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Prohibition in Ontario
by Gerald A. Hallowell
After a long history of agitation by temperance workers, the movement to prohibit the consumption of intoxicating beverages reached its peak in Ontario during, and in the years immediately following, the First World War.
In 1916 the provincial government, under Sir William Hearst, enacted the Ontario Temperance Act, which forbade the selling of liquor for beverage purposes and the keeping, giving, or having of liquor except in a private dwelling.
This book is concerned with the study of prohibition as a public issue and as a factor in the politics of Ontario from 1919 to 1923, the years which saw the astonishing rise and fall of a farmers’ government in the province.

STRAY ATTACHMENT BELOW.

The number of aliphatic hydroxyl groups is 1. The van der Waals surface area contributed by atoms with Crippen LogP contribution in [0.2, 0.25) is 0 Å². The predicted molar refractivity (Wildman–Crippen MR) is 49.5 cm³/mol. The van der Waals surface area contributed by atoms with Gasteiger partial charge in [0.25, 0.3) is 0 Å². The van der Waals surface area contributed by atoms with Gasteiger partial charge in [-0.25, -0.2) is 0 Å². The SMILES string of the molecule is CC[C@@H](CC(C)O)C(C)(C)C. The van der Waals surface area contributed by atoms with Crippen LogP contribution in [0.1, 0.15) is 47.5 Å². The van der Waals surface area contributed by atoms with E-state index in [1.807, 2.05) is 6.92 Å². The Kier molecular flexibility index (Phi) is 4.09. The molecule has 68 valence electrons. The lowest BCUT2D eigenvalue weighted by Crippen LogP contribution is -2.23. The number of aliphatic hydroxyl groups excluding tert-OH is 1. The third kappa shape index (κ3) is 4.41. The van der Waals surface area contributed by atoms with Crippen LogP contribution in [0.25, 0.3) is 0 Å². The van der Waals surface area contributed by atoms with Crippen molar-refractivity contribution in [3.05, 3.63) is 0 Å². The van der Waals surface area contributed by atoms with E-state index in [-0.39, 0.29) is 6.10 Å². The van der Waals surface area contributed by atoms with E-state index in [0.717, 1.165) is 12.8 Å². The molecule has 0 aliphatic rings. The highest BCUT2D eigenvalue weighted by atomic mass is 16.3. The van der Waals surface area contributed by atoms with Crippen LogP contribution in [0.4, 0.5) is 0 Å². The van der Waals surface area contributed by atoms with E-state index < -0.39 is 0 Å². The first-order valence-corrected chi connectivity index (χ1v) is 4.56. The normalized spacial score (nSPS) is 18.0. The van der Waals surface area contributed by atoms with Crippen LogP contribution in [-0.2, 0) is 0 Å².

This book is based on an MA thesis submitted to Carleton University in 1966.
FORMAT: Digital Download (PDF – scanned from original)
PUBLISHER: The Ontario Historical Society
PAGES: 181 (Note: Any blank pages have been deliberately omitted.)
I ‘The great and irresistible wave of moral advance’
II Ballots and Booze
III ‘Ontario will go dry forever’
IV ‘The sharper the tyranny the quicker the cure’
V The Farmers enforce the O.T.A.
VI Ontario gets an ‘alcoholiday’
VII Decline and fall
Gerald Hallowell received his BA from the University of Toronto in 1965 and his MA in Canadian history from Carleton University in 1966. Since then he has been employed for a year at the United Church of Canada Archives, travelled in Europe for a year, and worked for three and a half years in the Editorial Department of the University of Toronto Press. He is now teaching Ontario social and cultural history at Seneca College.
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